10 Aug Let Me Take Your Picture
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"Let Me Take Your Picture"Written by
Estimated reading time — 5 minutes
Guys, I need help. I’m posting this from my car parked at a truck stop just outside Keiser, Arkansas.
My parents own a cabin in rural Tennessee. Since they’re getting older, we’ve been splitting the responsibility of caring for the property. I go down there by myself a few times a year, to get away from the city and check up on the place. I usually stop in Keiser because they have gas, a grocery store, and a little park where I can stretch my legs if I need to.
I have the next couple days off work and decided to spend them at the cabin, so I packed up and left town. Everything was completely normal until I stopped in Keiser.
I pulled off the highway a little after three o’clock and went to the park, thinking I’d go for a walk before getting some food. Nothing was out of the ordinary at first, but as I crested the first small hill, I saw a woman with a stroller blocking the path. She was looking at her phone, unperturbed by the harsh sunlight beaming down on her.
I approached her with trepidation. I found it strange that she’d choose to text there, instead of in the shade of the pavilion to her left? Maybe she was having an intense conversation via text….? I tried to quash the more worrisome thought, maybe she’s on drugs.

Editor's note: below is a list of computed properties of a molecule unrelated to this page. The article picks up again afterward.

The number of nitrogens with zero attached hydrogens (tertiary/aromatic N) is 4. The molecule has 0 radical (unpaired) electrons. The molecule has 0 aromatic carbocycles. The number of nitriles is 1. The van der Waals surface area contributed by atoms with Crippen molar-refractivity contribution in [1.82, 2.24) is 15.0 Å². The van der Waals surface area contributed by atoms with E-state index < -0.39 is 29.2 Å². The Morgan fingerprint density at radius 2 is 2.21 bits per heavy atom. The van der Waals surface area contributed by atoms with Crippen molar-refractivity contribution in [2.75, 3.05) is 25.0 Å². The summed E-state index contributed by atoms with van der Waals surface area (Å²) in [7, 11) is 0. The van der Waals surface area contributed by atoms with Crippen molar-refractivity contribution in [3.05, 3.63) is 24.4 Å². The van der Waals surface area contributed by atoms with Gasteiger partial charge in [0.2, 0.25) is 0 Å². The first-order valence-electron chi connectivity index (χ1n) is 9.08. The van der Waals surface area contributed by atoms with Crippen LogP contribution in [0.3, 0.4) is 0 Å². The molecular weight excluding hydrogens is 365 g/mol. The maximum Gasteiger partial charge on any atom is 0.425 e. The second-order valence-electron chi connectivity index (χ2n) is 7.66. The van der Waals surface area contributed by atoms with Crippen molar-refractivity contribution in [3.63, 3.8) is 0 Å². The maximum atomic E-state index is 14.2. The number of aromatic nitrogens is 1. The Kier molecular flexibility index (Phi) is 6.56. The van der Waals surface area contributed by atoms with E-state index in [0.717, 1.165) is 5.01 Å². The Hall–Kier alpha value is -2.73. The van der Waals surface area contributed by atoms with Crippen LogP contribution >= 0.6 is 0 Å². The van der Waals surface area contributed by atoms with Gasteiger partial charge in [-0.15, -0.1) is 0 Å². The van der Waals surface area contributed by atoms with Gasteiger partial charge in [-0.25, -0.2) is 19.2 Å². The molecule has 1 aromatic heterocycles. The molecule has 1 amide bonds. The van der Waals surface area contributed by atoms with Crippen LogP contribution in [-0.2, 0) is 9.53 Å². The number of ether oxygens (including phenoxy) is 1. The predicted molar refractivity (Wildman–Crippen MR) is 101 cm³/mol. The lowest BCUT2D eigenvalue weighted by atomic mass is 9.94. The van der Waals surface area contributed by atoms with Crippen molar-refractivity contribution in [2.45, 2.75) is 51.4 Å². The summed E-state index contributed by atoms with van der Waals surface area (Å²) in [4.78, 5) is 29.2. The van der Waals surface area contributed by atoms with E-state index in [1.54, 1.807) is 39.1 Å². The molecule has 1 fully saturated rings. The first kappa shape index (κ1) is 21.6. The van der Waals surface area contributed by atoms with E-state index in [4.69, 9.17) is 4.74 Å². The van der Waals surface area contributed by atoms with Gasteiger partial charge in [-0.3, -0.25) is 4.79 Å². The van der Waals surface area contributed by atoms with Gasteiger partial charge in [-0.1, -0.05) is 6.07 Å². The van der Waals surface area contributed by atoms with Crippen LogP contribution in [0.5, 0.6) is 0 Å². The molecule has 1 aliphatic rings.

I tapped her on the shoulder. “Everything OK, ma’am?” I asked.
The woman didn’t look up. She didn’t even seem to realize I was there.
I went to pass her on my left side when I saw the baby and stopped. It wasn’t moving. Its face was bright red, and chubby little arms lay listlessly against the navy fabric of the stroller. Orange-yellow vomit, long since dried, crusted around its mouth and down its shirt.
“Oh my God.” My voice trembled. That child was dead. I was sure of it. She was standing out here on her fucking phone, and her baby was dead and she didn’t even seem to notice. Gingerly, I reached out and tapped its hand. It was warm, but not as warm as a living human should be.
The woman snapped her head towards me and I jumped. She pressed her lips into a soft, vague smile. I smiled back, hoping it would dispel the confusion I felt.
“You’re so pretty,” she cooed at me.
My smile faltered. Before I could respond, she pointed her phone at me. I saw the minute movements of her thumb pressing down on the shutter button.
I held up a defensive hand and tried to keep my voice calm, but urgent. “Ma’am? You should move to the shade. I’m going to call an ambulance – ”
She released her hand from the stroller and started to walk towards me, still holding out the phone. “You’re so pretty,” she said, moving around to get different angles.
As she got close, I noticed something was wrong with her pupils. One was the size of a pinprick, while the other was fully dilated. I started taking steps backwards. I was officially frightened.
“Let me take your picture,” she cajoled.
“Ma’am, please. Can I use your phone to call for help?” I couldn’t help it; my voice trembled. The sight of that poor little thing in its seat, unresponsive, broke my heart. I cursed my decision to leave my phone behind. This woman was clearly having a mental health crisis.